I.M. Michael Basman. Some Chess Fun and Photographs.

I.M. Michael Basman. Some Chess Fun and Photographs.

simaginfan
simaginfan
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19

Morning everyone. Having had my spare chess time for the last few hours taken up with the mundane job of translating and transcribing chess annotations, I have decided to do something less boring!

A couple of days ago that thoroughly admirable young blogger @FangBo did a post here  

The chat got round to Basman, so I have quickly thrown together a few nice games - no notes, just enjoy them - and photos. 

Basman was the top English junior of his day - a real talent. Later he went on to do great things for British schools chess, but, of course he is best known for his taste for , let us say, the less popular side roads of chess ideas! For those who think such things are the limits of his chess talent, I will start with a couple of games to show what a strong player he was. 

And this one was against the great rising star of the day.

A photo from the wonderful Chess Scotland site, with Basman holding the Glorney Cup in 1964. It can be found here

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One against a well known figure in Midlands chess, 

More from the Chess Scotland files.
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@Kamalakanta. Black was O.K.!! I once tried this incredible 10...f6 idea - and lost! You have to be a Basman to make those kinds of things work!

Next up an amazing game, against one of the best - yes, this really happened! Basman at his bizarre and astounding best.

My next offering is from an article Basman wrote for Barry Wood's 'Chess' magazine. It was called 'Kung Fu Chess' - those of you who remember David Carradine will understand - that had us youngsters chuckling for days. The concept was that you basically give away all your Pawns, so that you can get your rooks into the game. I include a few of Basman's notes.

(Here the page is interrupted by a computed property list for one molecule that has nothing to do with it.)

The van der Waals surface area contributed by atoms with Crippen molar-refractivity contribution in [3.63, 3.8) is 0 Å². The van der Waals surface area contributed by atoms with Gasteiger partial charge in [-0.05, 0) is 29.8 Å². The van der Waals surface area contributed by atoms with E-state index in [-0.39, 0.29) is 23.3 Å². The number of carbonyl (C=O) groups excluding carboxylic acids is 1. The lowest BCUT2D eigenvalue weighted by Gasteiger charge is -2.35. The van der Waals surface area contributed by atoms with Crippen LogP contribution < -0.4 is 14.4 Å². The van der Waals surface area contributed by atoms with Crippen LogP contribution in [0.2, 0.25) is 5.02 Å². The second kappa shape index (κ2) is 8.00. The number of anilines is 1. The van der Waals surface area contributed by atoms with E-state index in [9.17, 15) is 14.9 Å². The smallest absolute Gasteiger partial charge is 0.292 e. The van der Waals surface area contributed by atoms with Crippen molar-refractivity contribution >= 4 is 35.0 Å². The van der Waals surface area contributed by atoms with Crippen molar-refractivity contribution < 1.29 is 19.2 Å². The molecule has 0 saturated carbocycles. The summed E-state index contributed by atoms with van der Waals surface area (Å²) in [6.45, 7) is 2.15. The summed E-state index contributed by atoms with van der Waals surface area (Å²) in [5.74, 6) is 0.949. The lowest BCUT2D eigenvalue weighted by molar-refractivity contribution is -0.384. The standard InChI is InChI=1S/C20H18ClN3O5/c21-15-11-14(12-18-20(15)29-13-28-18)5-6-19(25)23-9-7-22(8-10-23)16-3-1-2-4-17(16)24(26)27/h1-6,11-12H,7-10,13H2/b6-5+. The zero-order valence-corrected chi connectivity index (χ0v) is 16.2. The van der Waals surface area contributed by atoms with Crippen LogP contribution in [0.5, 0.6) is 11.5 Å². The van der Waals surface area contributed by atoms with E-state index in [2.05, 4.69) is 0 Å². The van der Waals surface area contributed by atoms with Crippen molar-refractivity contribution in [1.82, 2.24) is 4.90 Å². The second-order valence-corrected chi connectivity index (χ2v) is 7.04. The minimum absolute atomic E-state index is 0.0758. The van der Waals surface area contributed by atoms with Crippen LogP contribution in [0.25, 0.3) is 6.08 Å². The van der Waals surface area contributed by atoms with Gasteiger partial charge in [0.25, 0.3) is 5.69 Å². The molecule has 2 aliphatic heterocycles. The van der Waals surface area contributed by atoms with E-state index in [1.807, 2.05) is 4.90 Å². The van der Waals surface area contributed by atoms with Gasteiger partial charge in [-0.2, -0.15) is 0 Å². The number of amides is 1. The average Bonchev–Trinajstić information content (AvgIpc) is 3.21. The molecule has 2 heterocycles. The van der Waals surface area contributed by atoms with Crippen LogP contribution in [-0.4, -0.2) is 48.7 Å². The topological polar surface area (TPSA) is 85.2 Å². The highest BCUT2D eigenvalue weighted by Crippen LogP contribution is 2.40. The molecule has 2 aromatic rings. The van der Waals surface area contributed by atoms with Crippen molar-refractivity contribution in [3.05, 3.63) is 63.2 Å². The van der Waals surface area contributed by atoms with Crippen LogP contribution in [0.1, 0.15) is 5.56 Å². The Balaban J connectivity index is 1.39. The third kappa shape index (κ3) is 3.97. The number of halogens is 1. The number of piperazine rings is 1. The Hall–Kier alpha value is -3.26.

The next game has some fond memories for me. I was in the room at the time that it was being played. A bunch of us 'up and comers' were in the junior tournament - under the watchful eye of my friend, the indescribable Ritson. My game had finished quickly, so I had the chance to watch the grown-ups.
Basman was quite a original thinker, and had just invented his latest idea - the audio-chess cassette, where he recorded chess lessons onto the hot new invention, the cassette tape. At a crucial part of this game he jumped up from the board and raced over to give me a lecture on what a revolutionary idea it was, and how I should buy one, or pre-order the whole set! 
Obviously he hadn't realised how poor I was. Curiously, when the game was published in the Times, the next weekend, that particular incident wasn't mentioned!!

My next offering is a shocker. In those days news traveled much more slowly than in todays ' pick up your phone, and Skype Australia' times. We got a lot of games from the relevant 'Tournament Bulletin'. As I note on my profile page, such things were put together by putting a special sheet into a typewriter - yes, those old mechanical things ( back then we had typists, not data inputters!). Then you would put the sheet into a big old machine called a duplicating machine, put in a piece of paper, and turn the handle until the printed page popped out of the bottom! Then you would put in another sheet of paper, and do another copy of the page.

I once did three month's editions of a chess magazine in purple, because purple duplicator ink was on sale If you noticed a mistake, you typed out a sheet of the correction, over and over again, cut it into strips, and pasted them over the mistake. Flour and water paste was best - it was white, so didn't show through the page. Yep - it was called 'cut and paste'!

Anyway, having a friend amongst the tournament organisers, I usually managed to get the U.K. tournament bulletins 'hot off the press', so to speak, and this game was in one of them.

Basman Grob's Nunn, and wins!

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If the Nunn game wasn't shocking enough for you...
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Jon Speelman - one of the nicest and most humble guys in the whole of chess, as well as being the most incredible chess calculating machine I ever met, gets 'Reverse Grobbed'.
This next game, frankly, baffles me.

The venue for the next event was a pub. White's King Heads for the bar.

Another G.M. gets the Basman treatment.

Another player in that junior event of all those years ago now looks amazingly like me! You've aged well, Keith

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To Michael Basman - thanks for bringing back all the memories. I feel much younger today.

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